Shren recognised this picture. Never had he seen it before on these walls, but a time many years ago. An ancient painting he had seen once and sought for many years after; different subjects, yet the eyes were the same. Staring black holes. He’d never been able to see the strange mural again, yet here it was, on the very walls of his cellar, and that was truth.
His heart pounded in his ears; he knew what this meant. The linsang was right. He needed to get out now. Without any further argument, Shren drew himself up and laid his hand on the door latch.
He was sure it was locked. It had been locked for years, was that not why he was imprisoned here, why he had never left? Yet when Shren pushed down on the door handle, it swung open, moisture-swollen wood scraping against the stone doorway was the only resistance he met.
Had it ever been this way? Shren shook himself; of course not. The servants had to open and close this door to deliver the food that appeared every morning before he awoke. Perhaps one time they had forgotten to lock it. This one time.
He peered nervously out the door. Nothing happened. No traps sprung, no servants leaping from darkened alcoves.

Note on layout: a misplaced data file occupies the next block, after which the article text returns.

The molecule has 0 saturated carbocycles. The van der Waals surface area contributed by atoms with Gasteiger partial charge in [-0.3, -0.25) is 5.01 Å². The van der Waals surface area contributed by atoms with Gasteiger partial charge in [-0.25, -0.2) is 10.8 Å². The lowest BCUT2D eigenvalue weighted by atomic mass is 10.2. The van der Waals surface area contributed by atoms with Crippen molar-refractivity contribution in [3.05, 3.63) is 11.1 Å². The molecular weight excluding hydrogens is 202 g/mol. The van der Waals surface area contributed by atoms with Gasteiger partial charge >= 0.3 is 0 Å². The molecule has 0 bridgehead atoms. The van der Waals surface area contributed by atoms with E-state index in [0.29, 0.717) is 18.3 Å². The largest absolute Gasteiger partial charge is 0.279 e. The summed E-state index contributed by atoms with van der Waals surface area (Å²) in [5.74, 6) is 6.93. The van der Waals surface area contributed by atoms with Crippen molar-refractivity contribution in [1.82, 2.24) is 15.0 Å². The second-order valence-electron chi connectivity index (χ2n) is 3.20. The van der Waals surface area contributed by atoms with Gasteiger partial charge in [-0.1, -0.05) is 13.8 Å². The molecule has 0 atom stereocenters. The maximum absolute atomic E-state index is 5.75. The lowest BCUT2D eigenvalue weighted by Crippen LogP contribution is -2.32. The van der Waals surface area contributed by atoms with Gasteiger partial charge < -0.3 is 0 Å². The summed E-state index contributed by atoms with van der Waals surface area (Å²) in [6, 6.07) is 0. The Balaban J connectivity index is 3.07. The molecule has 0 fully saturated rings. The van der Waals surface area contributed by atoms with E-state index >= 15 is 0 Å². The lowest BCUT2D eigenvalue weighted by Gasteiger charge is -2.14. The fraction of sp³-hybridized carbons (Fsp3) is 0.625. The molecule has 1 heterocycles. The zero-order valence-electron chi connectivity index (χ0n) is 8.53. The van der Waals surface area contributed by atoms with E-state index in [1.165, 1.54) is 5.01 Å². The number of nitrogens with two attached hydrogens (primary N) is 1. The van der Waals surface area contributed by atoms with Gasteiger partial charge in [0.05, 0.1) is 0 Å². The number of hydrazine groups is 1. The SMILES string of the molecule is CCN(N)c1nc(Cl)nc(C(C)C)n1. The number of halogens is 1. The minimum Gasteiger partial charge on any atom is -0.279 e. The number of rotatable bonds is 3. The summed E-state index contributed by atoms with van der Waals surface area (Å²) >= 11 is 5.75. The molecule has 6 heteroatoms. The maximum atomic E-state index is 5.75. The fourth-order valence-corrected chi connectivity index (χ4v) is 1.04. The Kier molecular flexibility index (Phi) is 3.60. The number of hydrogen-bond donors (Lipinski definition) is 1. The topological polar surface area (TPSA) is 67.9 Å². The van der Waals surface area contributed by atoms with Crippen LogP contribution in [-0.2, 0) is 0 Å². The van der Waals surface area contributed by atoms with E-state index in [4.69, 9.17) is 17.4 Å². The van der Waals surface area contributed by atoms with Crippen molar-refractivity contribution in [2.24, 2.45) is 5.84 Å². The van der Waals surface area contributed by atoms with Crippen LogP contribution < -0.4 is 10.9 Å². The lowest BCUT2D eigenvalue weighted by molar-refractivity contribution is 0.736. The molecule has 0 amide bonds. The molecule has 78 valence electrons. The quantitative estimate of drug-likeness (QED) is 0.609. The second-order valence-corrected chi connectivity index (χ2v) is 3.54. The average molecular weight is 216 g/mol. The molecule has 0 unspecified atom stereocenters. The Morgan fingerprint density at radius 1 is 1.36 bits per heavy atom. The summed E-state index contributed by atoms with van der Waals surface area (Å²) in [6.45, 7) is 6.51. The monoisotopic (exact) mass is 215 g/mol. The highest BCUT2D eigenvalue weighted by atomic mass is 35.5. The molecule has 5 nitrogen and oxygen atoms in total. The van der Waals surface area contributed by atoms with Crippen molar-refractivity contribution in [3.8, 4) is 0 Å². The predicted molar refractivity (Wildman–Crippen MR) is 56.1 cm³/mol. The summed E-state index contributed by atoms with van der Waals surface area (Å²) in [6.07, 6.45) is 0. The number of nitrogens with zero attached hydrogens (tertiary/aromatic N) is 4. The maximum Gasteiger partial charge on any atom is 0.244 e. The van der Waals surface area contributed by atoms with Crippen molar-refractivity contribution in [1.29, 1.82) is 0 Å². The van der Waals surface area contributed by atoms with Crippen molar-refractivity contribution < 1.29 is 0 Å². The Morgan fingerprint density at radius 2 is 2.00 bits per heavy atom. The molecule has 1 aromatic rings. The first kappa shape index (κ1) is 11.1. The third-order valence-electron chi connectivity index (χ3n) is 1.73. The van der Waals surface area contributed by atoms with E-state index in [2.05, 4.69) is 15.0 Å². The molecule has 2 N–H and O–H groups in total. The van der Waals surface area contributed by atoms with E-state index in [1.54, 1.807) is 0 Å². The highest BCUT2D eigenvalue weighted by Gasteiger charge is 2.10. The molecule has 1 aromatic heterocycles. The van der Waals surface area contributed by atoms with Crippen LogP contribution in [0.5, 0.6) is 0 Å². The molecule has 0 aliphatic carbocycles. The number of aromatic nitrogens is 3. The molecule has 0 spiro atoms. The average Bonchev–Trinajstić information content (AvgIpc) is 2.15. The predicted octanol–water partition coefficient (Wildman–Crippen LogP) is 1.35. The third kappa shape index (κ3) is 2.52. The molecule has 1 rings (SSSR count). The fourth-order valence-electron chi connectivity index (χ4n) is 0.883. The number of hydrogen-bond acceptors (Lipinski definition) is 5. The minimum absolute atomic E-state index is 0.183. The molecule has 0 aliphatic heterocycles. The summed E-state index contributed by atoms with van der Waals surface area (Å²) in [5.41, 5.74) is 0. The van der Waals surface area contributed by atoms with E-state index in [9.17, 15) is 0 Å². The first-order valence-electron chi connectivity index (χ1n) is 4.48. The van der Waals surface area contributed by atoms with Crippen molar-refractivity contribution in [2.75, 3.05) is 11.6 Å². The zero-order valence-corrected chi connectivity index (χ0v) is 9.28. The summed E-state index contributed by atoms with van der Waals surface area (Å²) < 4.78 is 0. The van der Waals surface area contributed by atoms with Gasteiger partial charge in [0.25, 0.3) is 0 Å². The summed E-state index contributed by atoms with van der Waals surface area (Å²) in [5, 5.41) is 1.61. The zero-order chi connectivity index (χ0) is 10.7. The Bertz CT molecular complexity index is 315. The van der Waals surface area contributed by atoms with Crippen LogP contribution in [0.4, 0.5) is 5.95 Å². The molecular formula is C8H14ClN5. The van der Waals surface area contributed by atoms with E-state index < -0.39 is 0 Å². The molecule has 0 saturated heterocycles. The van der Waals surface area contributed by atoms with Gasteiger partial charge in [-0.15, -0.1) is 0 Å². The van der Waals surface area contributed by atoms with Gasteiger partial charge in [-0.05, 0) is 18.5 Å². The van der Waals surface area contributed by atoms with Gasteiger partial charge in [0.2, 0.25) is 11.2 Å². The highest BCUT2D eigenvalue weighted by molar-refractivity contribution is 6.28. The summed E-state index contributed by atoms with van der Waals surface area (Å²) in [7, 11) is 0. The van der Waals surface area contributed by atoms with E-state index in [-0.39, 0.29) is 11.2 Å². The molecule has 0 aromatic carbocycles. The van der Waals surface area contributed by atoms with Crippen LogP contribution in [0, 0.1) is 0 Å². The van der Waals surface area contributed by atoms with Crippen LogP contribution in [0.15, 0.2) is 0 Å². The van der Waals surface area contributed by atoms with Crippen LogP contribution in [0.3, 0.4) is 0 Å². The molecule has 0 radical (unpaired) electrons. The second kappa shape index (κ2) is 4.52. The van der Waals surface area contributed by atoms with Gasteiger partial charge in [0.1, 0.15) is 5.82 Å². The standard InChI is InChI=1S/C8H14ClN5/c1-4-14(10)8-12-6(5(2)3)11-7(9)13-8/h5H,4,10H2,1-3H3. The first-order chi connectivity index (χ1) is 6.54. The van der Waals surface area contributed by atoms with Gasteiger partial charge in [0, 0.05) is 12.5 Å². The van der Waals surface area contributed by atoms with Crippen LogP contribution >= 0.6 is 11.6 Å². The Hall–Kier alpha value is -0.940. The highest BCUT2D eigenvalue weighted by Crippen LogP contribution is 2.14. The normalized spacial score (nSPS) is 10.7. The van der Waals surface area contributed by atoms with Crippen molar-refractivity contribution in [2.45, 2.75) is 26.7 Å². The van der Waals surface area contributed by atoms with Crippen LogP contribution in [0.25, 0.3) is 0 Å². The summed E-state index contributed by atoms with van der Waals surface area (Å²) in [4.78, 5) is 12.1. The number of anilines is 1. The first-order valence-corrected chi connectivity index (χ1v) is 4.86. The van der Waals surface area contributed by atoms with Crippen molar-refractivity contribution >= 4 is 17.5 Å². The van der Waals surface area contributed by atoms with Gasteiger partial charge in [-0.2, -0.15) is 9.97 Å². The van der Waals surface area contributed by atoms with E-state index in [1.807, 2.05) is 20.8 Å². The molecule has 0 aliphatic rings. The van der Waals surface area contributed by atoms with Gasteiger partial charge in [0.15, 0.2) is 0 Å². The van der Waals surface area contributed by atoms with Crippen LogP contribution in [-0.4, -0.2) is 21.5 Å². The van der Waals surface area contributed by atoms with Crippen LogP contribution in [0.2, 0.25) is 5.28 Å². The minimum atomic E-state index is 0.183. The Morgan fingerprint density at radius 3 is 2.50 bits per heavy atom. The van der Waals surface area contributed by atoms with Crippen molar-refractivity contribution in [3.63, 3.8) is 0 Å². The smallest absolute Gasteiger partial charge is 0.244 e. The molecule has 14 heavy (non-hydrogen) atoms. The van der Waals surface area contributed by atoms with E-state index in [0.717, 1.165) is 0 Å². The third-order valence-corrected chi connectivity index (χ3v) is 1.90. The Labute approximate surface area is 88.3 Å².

So Shren ventured out into his mansion once more, a place he had not seen for close to seven years. He ignored his surroundings until he had exited the stairwell from the basement and was at ground level, concentrating only on one step at time.
Then he was inside the house. Here the plain stone walls, moulded and damp below, changed to plastered and painted surfaces, smoothed and clean beneath his fingertips.
So little had changed. His servants, traitors one and all, and yet they had still faithfully taken care of his home in his absence. They had spent his hoarded riches on the baser things, enjoying life as one big party, only to fall prey to one man–a magicworker of kroma iridis. That was the tale the inked walls had told him. Never had the pictures changed from days of banquets and debauchery until that moment, when he had seen the man with the bloodstained, black eyes.
My name is Jenna Whittaker and I am an Australian author who has been writing fantasy, science fiction, and horror novels for as long as I can remember! I love writing, my artwork, and caring for animals.